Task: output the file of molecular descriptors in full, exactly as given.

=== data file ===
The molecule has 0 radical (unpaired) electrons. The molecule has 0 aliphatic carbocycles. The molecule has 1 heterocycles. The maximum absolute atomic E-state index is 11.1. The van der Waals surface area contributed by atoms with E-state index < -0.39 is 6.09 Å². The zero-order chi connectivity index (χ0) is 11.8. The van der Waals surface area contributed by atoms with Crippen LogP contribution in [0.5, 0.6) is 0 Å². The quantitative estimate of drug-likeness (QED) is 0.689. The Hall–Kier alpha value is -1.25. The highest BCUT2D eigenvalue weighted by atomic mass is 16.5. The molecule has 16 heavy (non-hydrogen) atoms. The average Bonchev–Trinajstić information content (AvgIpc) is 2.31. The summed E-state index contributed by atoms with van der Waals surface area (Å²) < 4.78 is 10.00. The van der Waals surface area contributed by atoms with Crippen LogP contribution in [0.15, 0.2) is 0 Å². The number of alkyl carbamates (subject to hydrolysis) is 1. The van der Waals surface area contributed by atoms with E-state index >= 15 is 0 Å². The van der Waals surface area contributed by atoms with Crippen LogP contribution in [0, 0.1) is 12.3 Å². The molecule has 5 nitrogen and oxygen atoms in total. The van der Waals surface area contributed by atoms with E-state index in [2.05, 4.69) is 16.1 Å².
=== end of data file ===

The molecule has 0 radical (unpaired) electrons. The molecule has 0 aliphatic carbocycles. The molecule has 1 heterocycles. The maximum absolute atomic E-state index is 11.1. The van der Waals surface area contributed by atoms with E-state index < -0.39 is 6.09 Å². The zero-order chi connectivity index (χ0) is 11.8. The van der Waals surface area contributed by atoms with Crippen LogP contribution in [0.5, 0.6) is 0 Å². The quantitative estimate of drug-likeness (QED) is 0.689. The Hall–Kier alpha value is -1.25. The highest BCUT2D eigenvalue weighted by atomic mass is 16.5. The molecule has 16 heavy (non-hydrogen) atoms. The average Bonchev–Trinajstić information content (AvgIpc) is 2.31. The summed E-state index contributed by atoms with van der Waals surface area (Å²) < 4.78 is 10.00. The van der Waals surface area contributed by atoms with Crippen LogP contribution in [0.15, 0.2) is 0 Å². The number of alkyl carbamates (subject to hydrolysis) is 1. The van der Waals surface area contributed by atoms with E-state index >= 15 is 0 Å². The van der Waals surface area contributed by atoms with Crippen LogP contribution in [0, 0.1) is 12.3 Å². The molecule has 5 nitrogen and oxygen atoms in total. The van der Waals surface area contributed by atoms with E-state index in [2.05, 4.69) is 16.1 Å².